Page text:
So the morning of the race started pretty early at 05:30, and by 06:00 we were on the bus and ready for the journey to the start. Would have been lovely to sit back and take in the beautiful scenery, but unfortunately it was extremely dark. those who like to excitedly chatter did so, whereas I just sat back and took in a lot of the ultra-related conversation going on around me. After all, this was to be my very first ultra and very much intended as a “learning experience”, just to see if I actually enjoy the ultra thing as much as I believed I would. So I was very much in information-gathering mode, rather an information-dispensing one (mindless chatter? never!).
By 07:00 dawn was approaching and we tipped out of the bus ready to run. As is usually the case before a race, I was warily eyeing up the other women, trying to work out who my rivals would be. Essentially, I tend to view the men in such circumstances as mere props and pacemakers – for me, the “real” race is on between me and my testosterone-lite adversaries.
the “real” race is on between me and my testosterone-lite adversaries.
So the 07:30 time drew close and we reached for the starting blocks. “Remember”, one voice piped up, “this race is all about what happens in the first four hundred meters.” This broke the tension nicely, whilst I repeated to myself “for God’s sake, Nikki…start slowly. just don’t get carried away…rest assured, if you don’t then you’ll have plenty of time to regret it.”
In fact, I was pretty restrained and soon figured out that if I could just head to the top of the womens’ field, I would probably be OK. It didn’t take me long to realize the identity of my main rival, easily identifiable by her very blonde hair. My personal preference is to slink along in androgynous shades of black, the only clue to my gender lying in my somewhat diminutive stature. To run along with “Woman Athlete Here” signs pinned to my back would just act as a magnet to the sort of bloke who strides to the chant of “I must NOT be chicked!”. Kind of fun in a Sausmarez Park 5k (eh, Warwick/Russ/Tim/Rich/Bob/Jon/Mike D/Toby?), but for eight hours plus was something I could really do without (no offence, guys).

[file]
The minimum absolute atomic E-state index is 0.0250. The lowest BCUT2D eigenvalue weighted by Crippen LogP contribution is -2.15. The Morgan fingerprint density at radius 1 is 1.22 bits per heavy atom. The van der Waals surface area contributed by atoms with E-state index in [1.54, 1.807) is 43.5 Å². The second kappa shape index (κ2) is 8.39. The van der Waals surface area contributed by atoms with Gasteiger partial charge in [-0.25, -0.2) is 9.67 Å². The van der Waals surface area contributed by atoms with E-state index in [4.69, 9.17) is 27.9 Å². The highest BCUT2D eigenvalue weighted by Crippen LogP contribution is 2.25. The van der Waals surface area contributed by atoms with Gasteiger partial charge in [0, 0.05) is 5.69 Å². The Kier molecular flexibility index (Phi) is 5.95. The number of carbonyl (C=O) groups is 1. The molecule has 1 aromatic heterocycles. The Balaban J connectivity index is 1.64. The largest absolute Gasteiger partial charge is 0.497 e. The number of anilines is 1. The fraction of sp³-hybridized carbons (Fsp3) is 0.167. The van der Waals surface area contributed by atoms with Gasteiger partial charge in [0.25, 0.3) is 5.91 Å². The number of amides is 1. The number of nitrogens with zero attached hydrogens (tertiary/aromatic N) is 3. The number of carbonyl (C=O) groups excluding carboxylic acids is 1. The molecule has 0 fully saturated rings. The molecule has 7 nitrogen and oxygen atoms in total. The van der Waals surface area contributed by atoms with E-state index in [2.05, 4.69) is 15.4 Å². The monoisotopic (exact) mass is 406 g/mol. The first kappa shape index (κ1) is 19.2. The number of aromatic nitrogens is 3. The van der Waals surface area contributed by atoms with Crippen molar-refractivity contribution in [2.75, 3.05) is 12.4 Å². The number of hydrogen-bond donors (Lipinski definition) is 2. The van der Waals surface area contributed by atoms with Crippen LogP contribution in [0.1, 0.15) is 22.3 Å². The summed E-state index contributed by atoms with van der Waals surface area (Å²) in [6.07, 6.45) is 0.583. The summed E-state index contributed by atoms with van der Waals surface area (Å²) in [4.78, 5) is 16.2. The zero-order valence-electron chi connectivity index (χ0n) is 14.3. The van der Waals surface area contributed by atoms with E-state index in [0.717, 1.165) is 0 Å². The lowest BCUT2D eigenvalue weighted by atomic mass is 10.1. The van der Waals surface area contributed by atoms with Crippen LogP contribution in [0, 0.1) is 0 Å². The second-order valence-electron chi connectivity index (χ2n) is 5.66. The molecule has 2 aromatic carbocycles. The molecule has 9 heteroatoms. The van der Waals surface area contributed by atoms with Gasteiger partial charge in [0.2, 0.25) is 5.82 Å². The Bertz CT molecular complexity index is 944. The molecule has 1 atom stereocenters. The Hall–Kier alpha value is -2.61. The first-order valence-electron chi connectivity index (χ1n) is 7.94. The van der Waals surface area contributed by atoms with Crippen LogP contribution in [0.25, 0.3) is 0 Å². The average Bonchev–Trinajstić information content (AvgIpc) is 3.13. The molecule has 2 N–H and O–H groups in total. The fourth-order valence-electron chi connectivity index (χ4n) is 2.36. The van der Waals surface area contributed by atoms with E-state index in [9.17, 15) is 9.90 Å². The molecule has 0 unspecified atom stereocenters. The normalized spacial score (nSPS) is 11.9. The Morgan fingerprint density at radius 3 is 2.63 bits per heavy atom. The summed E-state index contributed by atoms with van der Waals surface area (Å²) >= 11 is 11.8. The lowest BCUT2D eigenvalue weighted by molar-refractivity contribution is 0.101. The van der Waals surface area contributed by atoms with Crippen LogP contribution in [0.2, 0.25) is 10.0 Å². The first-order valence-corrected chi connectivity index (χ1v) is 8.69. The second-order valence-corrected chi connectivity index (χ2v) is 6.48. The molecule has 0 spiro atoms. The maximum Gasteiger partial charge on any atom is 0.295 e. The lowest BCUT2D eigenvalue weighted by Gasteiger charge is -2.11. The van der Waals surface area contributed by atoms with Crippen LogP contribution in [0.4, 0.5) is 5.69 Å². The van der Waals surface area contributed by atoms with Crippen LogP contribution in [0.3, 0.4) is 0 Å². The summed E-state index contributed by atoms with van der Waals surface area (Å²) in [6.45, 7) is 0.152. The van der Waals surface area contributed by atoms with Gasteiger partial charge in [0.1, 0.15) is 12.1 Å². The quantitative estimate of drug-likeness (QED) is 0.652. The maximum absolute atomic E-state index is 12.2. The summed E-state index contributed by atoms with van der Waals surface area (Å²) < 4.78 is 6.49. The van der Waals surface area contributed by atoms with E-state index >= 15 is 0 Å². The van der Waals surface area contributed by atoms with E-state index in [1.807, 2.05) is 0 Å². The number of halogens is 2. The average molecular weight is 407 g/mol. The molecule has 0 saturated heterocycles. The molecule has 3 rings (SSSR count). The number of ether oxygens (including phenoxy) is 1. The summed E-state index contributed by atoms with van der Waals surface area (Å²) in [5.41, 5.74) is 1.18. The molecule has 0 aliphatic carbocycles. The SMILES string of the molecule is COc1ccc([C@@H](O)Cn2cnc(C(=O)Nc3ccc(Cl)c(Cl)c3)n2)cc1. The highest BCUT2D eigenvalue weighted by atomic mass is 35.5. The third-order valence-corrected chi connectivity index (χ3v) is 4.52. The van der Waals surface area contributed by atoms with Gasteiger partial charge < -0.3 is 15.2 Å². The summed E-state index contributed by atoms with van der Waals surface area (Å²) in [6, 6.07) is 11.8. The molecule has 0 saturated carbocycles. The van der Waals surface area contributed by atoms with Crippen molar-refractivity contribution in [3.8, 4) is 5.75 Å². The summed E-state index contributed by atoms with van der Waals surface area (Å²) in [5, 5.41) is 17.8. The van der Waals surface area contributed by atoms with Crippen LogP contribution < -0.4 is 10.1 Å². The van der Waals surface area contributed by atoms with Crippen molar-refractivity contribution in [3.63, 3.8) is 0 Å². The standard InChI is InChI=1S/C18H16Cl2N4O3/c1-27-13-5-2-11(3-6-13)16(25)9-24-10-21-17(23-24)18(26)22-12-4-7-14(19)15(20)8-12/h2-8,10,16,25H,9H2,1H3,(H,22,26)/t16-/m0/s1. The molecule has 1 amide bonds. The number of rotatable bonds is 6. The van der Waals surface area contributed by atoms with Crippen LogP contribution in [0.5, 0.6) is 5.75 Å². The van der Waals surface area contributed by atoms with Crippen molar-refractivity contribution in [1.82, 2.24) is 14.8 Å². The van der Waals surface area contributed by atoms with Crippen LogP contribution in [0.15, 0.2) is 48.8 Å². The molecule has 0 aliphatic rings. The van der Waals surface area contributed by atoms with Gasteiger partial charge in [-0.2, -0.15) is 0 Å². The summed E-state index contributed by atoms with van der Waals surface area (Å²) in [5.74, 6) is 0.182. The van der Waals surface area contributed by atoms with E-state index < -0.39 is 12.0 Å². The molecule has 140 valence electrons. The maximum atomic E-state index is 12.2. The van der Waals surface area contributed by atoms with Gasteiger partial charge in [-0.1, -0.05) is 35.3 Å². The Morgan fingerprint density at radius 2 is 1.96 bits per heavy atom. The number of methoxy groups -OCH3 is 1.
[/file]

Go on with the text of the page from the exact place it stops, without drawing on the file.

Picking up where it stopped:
So yes, for the first few idyllic hours, I jogged along somewhere ahead of my blonde rival, basically chatting to whoever happened to be running near me. I soon figured out that the ability to talk was a pretty good indicator that the pace was broadly OK and the old fat-burning mechanisms are getting a chance to kick in. To venture into the zone where breathing becomes difficult at this early stage would have been to invite trouble further along the road, of the wall-hitting variety – not an experience I was actively seeking to relive.